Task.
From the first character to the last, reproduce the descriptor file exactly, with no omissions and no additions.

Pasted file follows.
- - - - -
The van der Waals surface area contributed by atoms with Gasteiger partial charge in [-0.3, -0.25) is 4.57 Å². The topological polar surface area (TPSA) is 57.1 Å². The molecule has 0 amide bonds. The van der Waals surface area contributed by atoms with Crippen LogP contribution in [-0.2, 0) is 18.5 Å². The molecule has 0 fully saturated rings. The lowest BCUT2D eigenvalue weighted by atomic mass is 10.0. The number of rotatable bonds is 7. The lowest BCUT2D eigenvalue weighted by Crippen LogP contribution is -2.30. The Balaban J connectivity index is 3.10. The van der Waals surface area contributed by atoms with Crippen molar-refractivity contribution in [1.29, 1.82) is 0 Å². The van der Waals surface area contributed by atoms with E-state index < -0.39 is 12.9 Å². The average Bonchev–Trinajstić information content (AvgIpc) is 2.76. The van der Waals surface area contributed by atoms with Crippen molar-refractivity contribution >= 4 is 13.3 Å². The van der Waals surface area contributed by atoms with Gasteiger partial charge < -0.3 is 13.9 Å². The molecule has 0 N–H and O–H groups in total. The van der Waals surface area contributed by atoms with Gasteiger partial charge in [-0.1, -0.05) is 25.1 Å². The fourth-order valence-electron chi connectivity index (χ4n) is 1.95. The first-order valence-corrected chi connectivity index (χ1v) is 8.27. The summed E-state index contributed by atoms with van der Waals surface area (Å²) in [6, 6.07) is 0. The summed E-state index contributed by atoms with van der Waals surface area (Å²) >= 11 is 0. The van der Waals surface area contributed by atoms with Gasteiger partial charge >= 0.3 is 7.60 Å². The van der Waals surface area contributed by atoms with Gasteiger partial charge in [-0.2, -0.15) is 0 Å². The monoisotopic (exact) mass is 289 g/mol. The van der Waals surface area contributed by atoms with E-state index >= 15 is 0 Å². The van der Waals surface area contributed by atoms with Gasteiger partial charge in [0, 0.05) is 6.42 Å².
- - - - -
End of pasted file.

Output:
The van der Waals surface area contributed by atoms with Gasteiger partial charge in [-0.3, -0.25) is 4.57 Å². The topological polar surface area (TPSA) is 57.1 Å². The molecule has 0 amide bonds. The van der Waals surface area contributed by atoms with Crippen LogP contribution in [-0.2, 0) is 18.5 Å². The molecule has 0 fully saturated rings. The lowest BCUT2D eigenvalue weighted by atomic mass is 10.0. The number of rotatable bonds is 7. The lowest BCUT2D eigenvalue weighted by Crippen LogP contribution is -2.30. The Balaban J connectivity index is 3.10. The van der Waals surface area contributed by atoms with Crippen molar-refractivity contribution in [1.29, 1.82) is 0 Å². The van der Waals surface area contributed by atoms with E-state index < -0.39 is 12.9 Å². The average Bonchev–Trinajstić information content (AvgIpc) is 2.76. The van der Waals surface area contributed by atoms with Crippen molar-refractivity contribution >= 4 is 13.3 Å². The van der Waals surface area contributed by atoms with Gasteiger partial charge < -0.3 is 13.9 Å². The molecule has 0 N–H and O–H groups in total. The van der Waals surface area contributed by atoms with Gasteiger partial charge in [-0.1, -0.05) is 25.1 Å². The fourth-order valence-electron chi connectivity index (χ4n) is 1.95. The first-order valence-corrected chi connectivity index (χ1v) is 8.27. The summed E-state index contributed by atoms with van der Waals surface area (Å²) in [6, 6.07) is 0. The summed E-state index contributed by atoms with van der Waals surface area (Å²) >= 11 is 0. The van der Waals surface area contributed by atoms with Gasteiger partial charge >= 0.3 is 7.60 Å². The van der Waals surface area contributed by atoms with Gasteiger partial charge in [-0.2, -0.15) is 0 Å². The monoisotopic (exact) mass is 289 g/mol. The van der Waals surface area contributed by atoms with E-state index >= 15 is 0 Å². The van der Waals surface area contributed by atoms with Gasteiger partial charge in [0, 0.05) is 6.42 Å².